Political and distributive justice

Chad Van Schoelandt, Gerald Gaus

Research output: Chapter in Book/Report/Conference proceedingChapter

2 Scopus citations


To most philosophers, unmet claims based on distributive justice imply a political injustice-some have a complaint of justice against their political system. This article explores a variety of views about how this connection may be grounded or qualified: political institutions may be one tool among others to realize an independent good, distributive principles might regulate the distributive activities of political institutions, or distributive principles might apply in light of a special relation of a political institution and its members. We also consider a view prevalent in the social contract tradition that, in light of reasonable disagreement, one cannot demand that shared political institutions conform to one’s own contentious distributive theory: members must seek terms with which all can live, even though such terms may not be anyone’s most preferred possibility.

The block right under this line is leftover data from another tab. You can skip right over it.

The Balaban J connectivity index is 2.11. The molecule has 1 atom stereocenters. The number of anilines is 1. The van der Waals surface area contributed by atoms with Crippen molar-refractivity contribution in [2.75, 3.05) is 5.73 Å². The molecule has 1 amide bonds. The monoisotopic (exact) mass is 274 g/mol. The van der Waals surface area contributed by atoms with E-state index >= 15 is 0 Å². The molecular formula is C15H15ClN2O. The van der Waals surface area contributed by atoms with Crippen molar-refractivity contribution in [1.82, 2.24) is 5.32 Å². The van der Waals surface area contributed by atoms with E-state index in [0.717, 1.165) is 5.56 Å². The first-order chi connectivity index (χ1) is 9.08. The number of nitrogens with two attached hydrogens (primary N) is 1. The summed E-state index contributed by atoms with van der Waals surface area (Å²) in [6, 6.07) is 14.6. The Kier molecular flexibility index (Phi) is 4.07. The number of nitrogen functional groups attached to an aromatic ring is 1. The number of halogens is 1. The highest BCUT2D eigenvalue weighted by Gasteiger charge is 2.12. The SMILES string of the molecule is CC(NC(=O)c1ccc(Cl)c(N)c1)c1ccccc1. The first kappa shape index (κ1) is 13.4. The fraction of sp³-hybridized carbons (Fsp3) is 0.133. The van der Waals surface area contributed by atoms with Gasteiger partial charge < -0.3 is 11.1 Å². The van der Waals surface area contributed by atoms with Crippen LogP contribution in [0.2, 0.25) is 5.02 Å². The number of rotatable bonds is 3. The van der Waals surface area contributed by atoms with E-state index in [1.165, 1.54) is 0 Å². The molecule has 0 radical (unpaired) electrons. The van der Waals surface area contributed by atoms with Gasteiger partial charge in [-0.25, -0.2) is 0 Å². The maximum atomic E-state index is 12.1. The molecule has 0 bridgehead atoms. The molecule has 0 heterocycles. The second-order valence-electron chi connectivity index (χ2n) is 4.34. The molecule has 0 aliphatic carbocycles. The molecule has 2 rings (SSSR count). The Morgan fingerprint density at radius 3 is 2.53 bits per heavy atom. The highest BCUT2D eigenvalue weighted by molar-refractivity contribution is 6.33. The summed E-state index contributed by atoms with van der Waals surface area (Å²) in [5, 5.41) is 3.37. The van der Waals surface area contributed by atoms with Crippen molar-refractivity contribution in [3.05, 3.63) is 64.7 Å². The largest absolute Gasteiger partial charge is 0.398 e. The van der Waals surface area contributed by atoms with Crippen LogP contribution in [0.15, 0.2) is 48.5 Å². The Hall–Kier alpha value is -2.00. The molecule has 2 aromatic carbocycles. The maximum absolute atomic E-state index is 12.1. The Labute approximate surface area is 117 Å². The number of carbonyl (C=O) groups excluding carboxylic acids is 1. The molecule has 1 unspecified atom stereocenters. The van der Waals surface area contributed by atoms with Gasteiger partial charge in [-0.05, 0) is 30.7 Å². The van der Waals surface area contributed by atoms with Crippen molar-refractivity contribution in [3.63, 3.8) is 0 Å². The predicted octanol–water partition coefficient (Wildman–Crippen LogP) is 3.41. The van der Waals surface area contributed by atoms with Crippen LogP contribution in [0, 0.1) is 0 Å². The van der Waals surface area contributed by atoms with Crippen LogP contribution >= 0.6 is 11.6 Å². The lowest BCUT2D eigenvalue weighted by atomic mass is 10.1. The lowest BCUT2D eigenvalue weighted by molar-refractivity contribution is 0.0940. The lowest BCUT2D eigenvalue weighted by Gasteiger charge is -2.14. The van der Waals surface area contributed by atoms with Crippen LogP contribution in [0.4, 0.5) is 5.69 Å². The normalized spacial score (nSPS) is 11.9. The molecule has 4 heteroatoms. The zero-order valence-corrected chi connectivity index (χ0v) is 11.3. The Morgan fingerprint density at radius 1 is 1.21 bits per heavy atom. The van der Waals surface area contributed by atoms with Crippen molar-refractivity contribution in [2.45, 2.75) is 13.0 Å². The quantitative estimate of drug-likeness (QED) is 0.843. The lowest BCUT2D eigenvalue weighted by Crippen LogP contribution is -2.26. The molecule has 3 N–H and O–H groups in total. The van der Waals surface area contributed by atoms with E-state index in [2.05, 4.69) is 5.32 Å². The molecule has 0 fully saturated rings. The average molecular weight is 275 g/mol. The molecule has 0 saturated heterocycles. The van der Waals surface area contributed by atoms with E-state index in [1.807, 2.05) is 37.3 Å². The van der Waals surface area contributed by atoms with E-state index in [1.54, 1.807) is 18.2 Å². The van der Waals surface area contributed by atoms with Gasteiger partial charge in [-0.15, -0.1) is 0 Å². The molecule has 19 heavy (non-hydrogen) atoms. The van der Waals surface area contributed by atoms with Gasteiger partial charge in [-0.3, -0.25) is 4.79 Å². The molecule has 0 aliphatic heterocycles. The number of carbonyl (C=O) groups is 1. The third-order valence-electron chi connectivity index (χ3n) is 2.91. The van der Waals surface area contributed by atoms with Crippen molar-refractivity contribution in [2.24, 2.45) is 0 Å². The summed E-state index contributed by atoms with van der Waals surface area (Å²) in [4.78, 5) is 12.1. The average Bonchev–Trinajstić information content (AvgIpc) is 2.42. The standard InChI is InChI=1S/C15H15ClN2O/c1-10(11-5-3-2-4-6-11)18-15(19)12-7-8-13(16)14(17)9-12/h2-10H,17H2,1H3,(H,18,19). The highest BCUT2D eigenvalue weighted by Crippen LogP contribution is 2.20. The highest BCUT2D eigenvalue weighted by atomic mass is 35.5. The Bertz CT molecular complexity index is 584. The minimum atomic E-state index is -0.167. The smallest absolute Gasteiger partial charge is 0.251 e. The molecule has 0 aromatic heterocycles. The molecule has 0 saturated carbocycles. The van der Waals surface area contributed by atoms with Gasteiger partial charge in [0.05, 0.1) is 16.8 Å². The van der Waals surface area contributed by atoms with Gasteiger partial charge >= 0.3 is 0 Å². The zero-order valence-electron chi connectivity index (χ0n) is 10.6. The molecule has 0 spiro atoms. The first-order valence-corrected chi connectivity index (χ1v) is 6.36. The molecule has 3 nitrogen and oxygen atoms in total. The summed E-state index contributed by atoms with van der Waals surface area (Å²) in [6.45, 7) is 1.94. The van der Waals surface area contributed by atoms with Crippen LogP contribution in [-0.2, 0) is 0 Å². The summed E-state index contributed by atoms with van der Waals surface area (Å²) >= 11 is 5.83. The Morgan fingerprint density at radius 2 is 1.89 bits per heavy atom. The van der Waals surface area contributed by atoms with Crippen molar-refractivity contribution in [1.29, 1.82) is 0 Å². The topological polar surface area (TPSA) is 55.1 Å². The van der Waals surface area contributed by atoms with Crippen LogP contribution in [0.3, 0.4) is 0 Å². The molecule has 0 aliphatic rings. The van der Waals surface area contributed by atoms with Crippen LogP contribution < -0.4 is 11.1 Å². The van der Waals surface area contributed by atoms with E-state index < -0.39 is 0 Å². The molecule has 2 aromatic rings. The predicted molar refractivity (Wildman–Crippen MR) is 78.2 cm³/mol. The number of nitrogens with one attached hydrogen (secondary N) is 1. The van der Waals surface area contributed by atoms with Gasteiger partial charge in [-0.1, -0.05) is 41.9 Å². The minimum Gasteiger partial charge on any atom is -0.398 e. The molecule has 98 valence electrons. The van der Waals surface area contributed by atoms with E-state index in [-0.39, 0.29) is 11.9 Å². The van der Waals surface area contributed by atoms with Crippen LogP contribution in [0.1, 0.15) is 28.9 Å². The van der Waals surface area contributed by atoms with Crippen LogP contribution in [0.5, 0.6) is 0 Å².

Original languageEnglish (US)
Title of host publicationThe Oxford Handbook of Distributive Justice
PublisherOxford University Press
Number of pages23
ISBN (Electronic)9780199645121
StatePublished - Jan 1 2018


  • Disagreement
  • Distributive justice
  • Institutions
  • Political justice
  • Social contract

ASJC Scopus subject areas

  • General Arts and Humanities


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